To Brazil and Back



John L. Suel, editor of the Hennepin County Enterprise newspapers became the acting postmaster of Robbinsdale. He succeeded L. J. Nasett. Suel was the secretary of the North Hennepin Democratic club. Prior to coming to Robbinsdale he was associated with his brothers in the New Prague Times newspaper.

Robbinsdale passed and published a brand new liquor control law shortly after the state liquor control law wet into effect. Unfortunately a joker appeared in Minnesota law which provided that a village voted dry in a previous election would have to remain dry. The last election on the issue it appeared harked away back before prohibition. The new liquor law had to wait until the next regular election the following year.

A Roosevelt Ball organized by Leo. J. Ambrose and L.P. McCarthy was sponsored by the Robbinsdale Business Men’s, Club, Literary Club, Women’s Club, P.T.A. and the Robbinsdale Village Council was held at the Rock Garden ball room at 10:15pm on January 30th. In addition to the dancing there was a floor show and a broadcast of a talk by President Roosevelt over a nationwide radio hookup.   Roosevelt Birthday Balls were held across the land.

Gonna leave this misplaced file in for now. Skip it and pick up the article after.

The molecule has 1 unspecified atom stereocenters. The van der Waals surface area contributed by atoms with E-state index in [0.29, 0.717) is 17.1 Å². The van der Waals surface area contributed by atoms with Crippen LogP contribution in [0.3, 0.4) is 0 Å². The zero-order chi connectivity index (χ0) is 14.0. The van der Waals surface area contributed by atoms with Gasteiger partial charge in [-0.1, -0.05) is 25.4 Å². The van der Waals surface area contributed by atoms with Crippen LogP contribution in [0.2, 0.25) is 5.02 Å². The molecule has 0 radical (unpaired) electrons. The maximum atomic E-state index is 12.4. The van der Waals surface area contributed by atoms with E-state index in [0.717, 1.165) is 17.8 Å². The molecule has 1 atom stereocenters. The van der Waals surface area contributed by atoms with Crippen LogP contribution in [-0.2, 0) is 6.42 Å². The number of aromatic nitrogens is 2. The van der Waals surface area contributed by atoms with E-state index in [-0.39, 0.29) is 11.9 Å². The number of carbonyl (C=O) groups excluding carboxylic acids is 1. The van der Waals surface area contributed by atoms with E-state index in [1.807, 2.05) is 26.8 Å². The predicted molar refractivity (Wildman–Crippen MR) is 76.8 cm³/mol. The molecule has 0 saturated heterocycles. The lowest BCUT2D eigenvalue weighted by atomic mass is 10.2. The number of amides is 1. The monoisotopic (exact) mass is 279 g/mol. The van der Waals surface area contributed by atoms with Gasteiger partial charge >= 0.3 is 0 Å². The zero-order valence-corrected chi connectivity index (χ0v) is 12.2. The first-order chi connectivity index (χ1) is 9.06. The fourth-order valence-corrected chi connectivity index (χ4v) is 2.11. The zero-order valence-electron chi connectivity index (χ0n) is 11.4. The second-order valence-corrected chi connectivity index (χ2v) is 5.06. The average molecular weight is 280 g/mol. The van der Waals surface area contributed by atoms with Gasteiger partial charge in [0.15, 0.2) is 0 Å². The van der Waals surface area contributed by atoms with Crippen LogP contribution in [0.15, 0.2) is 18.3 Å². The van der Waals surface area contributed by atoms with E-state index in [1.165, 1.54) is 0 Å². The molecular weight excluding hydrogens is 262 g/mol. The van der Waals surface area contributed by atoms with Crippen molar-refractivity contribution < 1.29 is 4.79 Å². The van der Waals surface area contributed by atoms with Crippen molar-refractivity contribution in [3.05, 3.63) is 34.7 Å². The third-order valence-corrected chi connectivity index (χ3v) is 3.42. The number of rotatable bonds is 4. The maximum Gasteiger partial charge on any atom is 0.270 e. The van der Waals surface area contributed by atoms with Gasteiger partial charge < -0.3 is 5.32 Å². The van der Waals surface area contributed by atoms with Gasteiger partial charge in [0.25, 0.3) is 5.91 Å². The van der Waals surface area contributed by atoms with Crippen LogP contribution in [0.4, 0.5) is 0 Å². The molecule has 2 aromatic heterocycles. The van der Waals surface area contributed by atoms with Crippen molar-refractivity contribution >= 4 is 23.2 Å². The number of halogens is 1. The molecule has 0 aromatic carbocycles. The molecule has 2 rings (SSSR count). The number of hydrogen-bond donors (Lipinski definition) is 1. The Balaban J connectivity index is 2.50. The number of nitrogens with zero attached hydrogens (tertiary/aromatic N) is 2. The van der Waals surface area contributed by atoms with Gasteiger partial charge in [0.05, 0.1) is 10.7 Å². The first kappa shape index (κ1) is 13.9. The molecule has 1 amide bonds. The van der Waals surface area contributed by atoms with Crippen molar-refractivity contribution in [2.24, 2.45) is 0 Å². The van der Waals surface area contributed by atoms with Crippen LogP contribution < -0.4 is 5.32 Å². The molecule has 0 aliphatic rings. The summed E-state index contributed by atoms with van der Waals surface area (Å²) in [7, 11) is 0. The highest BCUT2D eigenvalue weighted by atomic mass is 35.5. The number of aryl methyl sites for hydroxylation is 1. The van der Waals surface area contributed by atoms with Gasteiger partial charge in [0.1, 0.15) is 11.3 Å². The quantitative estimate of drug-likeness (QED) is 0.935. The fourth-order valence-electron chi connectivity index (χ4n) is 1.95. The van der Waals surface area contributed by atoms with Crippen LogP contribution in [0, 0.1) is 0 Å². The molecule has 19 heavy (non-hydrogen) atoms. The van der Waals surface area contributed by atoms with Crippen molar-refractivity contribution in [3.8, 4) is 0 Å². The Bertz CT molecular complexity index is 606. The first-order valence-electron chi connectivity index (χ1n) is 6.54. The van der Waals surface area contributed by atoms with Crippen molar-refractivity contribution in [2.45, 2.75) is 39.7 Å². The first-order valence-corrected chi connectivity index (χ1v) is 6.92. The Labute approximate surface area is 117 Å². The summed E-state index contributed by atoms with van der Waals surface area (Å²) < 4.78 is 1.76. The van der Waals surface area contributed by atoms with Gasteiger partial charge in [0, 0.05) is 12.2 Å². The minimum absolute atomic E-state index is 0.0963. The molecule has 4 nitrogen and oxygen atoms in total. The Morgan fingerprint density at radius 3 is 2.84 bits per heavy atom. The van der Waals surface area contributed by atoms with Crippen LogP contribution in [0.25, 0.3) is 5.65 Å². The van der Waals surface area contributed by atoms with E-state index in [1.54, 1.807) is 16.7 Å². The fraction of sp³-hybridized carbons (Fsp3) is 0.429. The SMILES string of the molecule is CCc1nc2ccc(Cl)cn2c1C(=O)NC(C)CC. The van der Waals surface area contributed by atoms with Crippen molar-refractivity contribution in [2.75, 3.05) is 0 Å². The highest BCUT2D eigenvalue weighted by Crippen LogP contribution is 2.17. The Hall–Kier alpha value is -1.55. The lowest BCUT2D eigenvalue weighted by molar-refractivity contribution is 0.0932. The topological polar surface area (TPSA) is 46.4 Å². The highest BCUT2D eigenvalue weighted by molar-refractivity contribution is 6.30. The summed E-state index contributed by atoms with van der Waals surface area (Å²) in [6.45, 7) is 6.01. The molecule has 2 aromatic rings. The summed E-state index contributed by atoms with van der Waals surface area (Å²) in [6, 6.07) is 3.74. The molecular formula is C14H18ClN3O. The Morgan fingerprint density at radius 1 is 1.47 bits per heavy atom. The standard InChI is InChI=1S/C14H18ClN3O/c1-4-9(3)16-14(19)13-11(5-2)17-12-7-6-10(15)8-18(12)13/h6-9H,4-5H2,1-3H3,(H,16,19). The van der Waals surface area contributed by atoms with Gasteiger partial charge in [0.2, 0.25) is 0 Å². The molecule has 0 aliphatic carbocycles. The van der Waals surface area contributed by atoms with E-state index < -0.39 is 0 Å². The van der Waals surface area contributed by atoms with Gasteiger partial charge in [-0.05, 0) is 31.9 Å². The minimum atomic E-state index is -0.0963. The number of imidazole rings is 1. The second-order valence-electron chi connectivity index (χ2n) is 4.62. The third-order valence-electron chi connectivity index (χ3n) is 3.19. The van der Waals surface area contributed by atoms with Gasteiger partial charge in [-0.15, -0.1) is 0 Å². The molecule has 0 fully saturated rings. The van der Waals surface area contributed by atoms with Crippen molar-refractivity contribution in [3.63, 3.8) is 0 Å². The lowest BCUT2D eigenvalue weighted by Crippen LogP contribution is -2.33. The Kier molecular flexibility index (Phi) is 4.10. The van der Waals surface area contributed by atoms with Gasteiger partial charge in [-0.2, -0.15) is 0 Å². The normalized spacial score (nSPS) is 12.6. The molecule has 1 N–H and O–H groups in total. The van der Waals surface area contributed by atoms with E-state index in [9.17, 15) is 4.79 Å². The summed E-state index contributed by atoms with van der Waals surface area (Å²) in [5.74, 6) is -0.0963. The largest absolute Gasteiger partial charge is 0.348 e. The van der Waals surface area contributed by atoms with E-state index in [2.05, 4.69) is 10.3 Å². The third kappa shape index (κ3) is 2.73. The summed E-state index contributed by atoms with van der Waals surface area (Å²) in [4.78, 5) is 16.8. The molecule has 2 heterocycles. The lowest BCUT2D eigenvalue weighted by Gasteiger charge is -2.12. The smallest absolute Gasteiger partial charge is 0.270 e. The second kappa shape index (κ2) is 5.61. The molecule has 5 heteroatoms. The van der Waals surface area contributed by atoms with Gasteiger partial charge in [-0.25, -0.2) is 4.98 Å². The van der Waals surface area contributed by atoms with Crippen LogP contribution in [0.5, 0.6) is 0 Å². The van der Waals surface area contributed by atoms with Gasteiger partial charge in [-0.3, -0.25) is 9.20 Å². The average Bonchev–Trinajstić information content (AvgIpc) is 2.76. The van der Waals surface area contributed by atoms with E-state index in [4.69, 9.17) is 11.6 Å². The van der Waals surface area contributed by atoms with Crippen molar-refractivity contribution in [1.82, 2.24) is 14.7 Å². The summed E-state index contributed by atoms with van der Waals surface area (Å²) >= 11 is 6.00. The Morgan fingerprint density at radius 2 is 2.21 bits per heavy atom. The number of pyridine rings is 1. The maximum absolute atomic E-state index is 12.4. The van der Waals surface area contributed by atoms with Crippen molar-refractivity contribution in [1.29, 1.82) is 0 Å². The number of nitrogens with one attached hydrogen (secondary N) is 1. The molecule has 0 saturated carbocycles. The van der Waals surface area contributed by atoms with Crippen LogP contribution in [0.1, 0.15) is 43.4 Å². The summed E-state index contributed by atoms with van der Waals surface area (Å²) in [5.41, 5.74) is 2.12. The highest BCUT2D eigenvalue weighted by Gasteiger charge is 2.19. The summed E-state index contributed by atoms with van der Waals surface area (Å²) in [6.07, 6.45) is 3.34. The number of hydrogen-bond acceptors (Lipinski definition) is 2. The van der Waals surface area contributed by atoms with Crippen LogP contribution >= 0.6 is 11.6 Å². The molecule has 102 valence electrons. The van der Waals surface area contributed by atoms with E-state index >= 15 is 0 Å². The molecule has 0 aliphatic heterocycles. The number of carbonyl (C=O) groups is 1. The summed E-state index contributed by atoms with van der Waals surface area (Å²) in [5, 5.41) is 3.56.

Robbinsdale teacher, Neola Sackreiter, the daughter of Mr. and Mrs. George Sackreiter of 4011 Perry Avenue North traveled 25,000 miles and worked as a teacher at Sao Paulo, Brazil.  Sackreiter had spent her vacations from school in various remote parts of South America. She was one of three American women to travel the Parana River and reach Iguassu Falls unescorted. Another journey took her 8,000 miles along the Amazon to Manaos and up the Paraguay River into the Matto Grosso wilderness.

The Robbinsdale Public School Building and  Neola Sackreiter Minneapolis Star January 12th, 1934

This post is part of a series loosely based on the book Robbinsdale Then and Now by Helen Blodget. The image at the top of the post features Robbinsdale Girl Scouts visiting the chalet building at Wirth Park.